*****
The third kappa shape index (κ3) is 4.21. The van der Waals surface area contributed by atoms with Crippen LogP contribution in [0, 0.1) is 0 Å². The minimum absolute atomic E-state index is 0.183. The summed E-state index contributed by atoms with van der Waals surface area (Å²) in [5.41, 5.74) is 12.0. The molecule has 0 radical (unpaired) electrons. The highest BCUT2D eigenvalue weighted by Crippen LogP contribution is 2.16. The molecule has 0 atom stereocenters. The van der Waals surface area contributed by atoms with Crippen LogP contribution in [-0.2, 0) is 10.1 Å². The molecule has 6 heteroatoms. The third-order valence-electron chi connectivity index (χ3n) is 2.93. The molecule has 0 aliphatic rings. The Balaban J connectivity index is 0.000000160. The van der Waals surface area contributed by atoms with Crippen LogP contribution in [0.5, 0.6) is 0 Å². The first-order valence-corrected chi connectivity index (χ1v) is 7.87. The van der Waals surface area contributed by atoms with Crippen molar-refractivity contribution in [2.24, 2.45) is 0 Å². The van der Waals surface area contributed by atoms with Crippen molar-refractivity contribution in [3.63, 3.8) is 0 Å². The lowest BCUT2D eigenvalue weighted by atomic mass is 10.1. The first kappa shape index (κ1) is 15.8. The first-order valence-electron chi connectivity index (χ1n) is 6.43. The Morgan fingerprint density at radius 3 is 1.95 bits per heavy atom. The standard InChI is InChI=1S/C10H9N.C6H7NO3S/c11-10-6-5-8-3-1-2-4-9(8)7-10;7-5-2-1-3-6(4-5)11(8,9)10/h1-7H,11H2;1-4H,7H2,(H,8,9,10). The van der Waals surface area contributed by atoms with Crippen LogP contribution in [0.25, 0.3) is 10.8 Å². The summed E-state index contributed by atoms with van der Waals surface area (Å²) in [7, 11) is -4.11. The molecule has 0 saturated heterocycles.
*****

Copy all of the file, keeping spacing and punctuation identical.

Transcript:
The third kappa shape index (κ3) is 4.21. The van der Waals surface area contributed by atoms with Crippen LogP contribution in [0, 0.1) is 0 Å². The minimum absolute atomic E-state index is 0.183. The summed E-state index contributed by atoms with van der Waals surface area (Å²) in [5.41, 5.74) is 12.0. The molecule has 0 radical (unpaired) electrons. The highest BCUT2D eigenvalue weighted by Crippen LogP contribution is 2.16. The molecule has 0 atom stereocenters. The van der Waals surface area contributed by atoms with Crippen LogP contribution in [-0.2, 0) is 10.1 Å². The molecule has 6 heteroatoms. The third-order valence-electron chi connectivity index (χ3n) is 2.93. The molecule has 0 aliphatic rings. The Balaban J connectivity index is 0.000000160. The van der Waals surface area contributed by atoms with Crippen LogP contribution in [0.5, 0.6) is 0 Å². The first-order valence-corrected chi connectivity index (χ1v) is 7.87. The van der Waals surface area contributed by atoms with Crippen molar-refractivity contribution in [2.24, 2.45) is 0 Å². The van der Waals surface area contributed by atoms with Crippen molar-refractivity contribution in [3.63, 3.8) is 0 Å². The lowest BCUT2D eigenvalue weighted by atomic mass is 10.1. The first kappa shape index (κ1) is 15.8. The first-order valence-electron chi connectivity index (χ1n) is 6.43. The Morgan fingerprint density at radius 3 is 1.95 bits per heavy atom. The standard InChI is InChI=1S/C10H9N.C6H7NO3S/c11-10-6-5-8-3-1-2-4-9(8)7-10;7-5-2-1-3-6(4-5)11(8,9)10/h1-7H,11H2;1-4H,7H2,(H,8,9,10). The van der Waals surface area contributed by atoms with Crippen LogP contribution in [0.25, 0.3) is 10.8 Å². The summed E-state index contributed by atoms with van der Waals surface area (Å²) in [7, 11) is -4.11. The molecule has 0 saturated heterocycles.